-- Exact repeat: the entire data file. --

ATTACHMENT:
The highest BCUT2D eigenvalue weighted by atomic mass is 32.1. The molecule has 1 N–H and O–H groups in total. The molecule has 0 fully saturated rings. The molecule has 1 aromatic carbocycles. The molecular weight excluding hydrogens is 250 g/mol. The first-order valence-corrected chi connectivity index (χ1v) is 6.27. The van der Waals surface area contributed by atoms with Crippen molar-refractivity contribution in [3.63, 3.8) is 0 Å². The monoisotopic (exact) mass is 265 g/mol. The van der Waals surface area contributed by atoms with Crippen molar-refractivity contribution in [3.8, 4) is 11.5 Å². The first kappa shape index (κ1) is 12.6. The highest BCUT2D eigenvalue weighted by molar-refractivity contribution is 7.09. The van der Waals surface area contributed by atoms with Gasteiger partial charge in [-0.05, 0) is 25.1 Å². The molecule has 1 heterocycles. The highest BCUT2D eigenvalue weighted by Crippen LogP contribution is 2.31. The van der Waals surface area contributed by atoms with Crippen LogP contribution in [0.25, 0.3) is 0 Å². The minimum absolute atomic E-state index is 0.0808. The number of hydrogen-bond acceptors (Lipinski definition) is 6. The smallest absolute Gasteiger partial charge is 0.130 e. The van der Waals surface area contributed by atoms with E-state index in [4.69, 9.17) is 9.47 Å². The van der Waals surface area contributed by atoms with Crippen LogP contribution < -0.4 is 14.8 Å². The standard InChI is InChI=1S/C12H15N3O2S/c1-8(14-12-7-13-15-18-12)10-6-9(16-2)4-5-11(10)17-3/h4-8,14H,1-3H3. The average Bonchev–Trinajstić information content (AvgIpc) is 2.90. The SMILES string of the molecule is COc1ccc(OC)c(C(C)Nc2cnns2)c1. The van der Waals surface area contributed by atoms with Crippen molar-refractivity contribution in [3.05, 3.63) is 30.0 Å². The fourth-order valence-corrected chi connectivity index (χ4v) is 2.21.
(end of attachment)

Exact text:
The highest BCUT2D eigenvalue weighted by atomic mass is 32.1. The molecule has 1 N–H and O–H groups in total. The molecule has 0 fully saturated rings. The molecule has 1 aromatic carbocycles. The molecular weight excluding hydrogens is 250 g/mol. The first-order valence-corrected chi connectivity index (χ1v) is 6.27. The van der Waals surface area contributed by atoms with Crippen molar-refractivity contribution in [3.63, 3.8) is 0 Å². The monoisotopic (exact) mass is 265 g/mol. The van der Waals surface area contributed by atoms with Crippen molar-refractivity contribution in [3.8, 4) is 11.5 Å². The first kappa shape index (κ1) is 12.6. The highest BCUT2D eigenvalue weighted by molar-refractivity contribution is 7.09. The van der Waals surface area contributed by atoms with Gasteiger partial charge in [-0.05, 0) is 25.1 Å². The molecule has 1 heterocycles. The highest BCUT2D eigenvalue weighted by Crippen LogP contribution is 2.31. The van der Waals surface area contributed by atoms with Crippen LogP contribution in [0.25, 0.3) is 0 Å². The minimum absolute atomic E-state index is 0.0808. The number of hydrogen-bond acceptors (Lipinski definition) is 6. The smallest absolute Gasteiger partial charge is 0.130 e. The van der Waals surface area contributed by atoms with E-state index in [4.69, 9.17) is 9.47 Å². The van der Waals surface area contributed by atoms with Crippen LogP contribution < -0.4 is 14.8 Å². The standard InChI is InChI=1S/C12H15N3O2S/c1-8(14-12-7-13-15-18-12)10-6-9(16-2)4-5-11(10)17-3/h4-8,14H,1-3H3. The average Bonchev–Trinajstić information content (AvgIpc) is 2.90. The SMILES string of the molecule is COc1ccc(OC)c(C(C)Nc2cnns2)c1. The van der Waals surface area contributed by atoms with Crippen molar-refractivity contribution in [3.05, 3.63) is 30.0 Å². The fourth-order valence-corrected chi connectivity index (χ4v) is 2.21.